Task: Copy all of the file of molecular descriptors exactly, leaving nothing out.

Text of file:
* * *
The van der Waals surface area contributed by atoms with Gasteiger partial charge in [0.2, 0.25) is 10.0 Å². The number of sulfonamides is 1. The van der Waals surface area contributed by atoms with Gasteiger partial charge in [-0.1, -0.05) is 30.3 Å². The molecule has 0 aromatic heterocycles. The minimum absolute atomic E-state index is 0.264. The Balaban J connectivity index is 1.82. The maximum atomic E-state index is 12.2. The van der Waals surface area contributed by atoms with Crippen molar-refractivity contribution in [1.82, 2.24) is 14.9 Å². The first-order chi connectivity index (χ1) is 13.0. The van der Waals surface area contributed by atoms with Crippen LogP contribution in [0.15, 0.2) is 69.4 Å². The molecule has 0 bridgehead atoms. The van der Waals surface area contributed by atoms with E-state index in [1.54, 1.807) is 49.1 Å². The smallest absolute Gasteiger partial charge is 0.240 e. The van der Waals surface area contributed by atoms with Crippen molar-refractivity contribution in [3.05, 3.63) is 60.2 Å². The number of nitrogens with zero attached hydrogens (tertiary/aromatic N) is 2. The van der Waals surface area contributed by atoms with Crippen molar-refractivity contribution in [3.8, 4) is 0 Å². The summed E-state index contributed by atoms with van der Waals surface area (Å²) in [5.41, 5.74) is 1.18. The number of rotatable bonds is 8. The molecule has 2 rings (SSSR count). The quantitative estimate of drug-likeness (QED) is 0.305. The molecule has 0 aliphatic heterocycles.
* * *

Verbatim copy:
The van der Waals surface area contributed by atoms with Gasteiger partial charge in [0.2, 0.25) is 10.0 Å². The number of sulfonamides is 1. The van der Waals surface area contributed by atoms with Gasteiger partial charge in [-0.1, -0.05) is 30.3 Å². The molecule has 0 aromatic heterocycles. The minimum absolute atomic E-state index is 0.264. The Balaban J connectivity index is 1.82. The maximum atomic E-state index is 12.2. The van der Waals surface area contributed by atoms with Crippen molar-refractivity contribution in [1.82, 2.24) is 14.9 Å². The first-order chi connectivity index (χ1) is 13.0. The van der Waals surface area contributed by atoms with Crippen LogP contribution in [0.15, 0.2) is 69.4 Å². The molecule has 0 bridgehead atoms. The van der Waals surface area contributed by atoms with E-state index in [1.54, 1.807) is 49.1 Å². The smallest absolute Gasteiger partial charge is 0.240 e. The van der Waals surface area contributed by atoms with Crippen molar-refractivity contribution in [3.05, 3.63) is 60.2 Å². The number of nitrogens with zero attached hydrogens (tertiary/aromatic N) is 2. The van der Waals surface area contributed by atoms with Crippen molar-refractivity contribution in [3.8, 4) is 0 Å². The summed E-state index contributed by atoms with van der Waals surface area (Å²) in [5.41, 5.74) is 1.18. The number of rotatable bonds is 8. The molecule has 2 rings (SSSR count). The quantitative estimate of drug-likeness (QED) is 0.305. The molecule has 0 aliphatic heterocycles.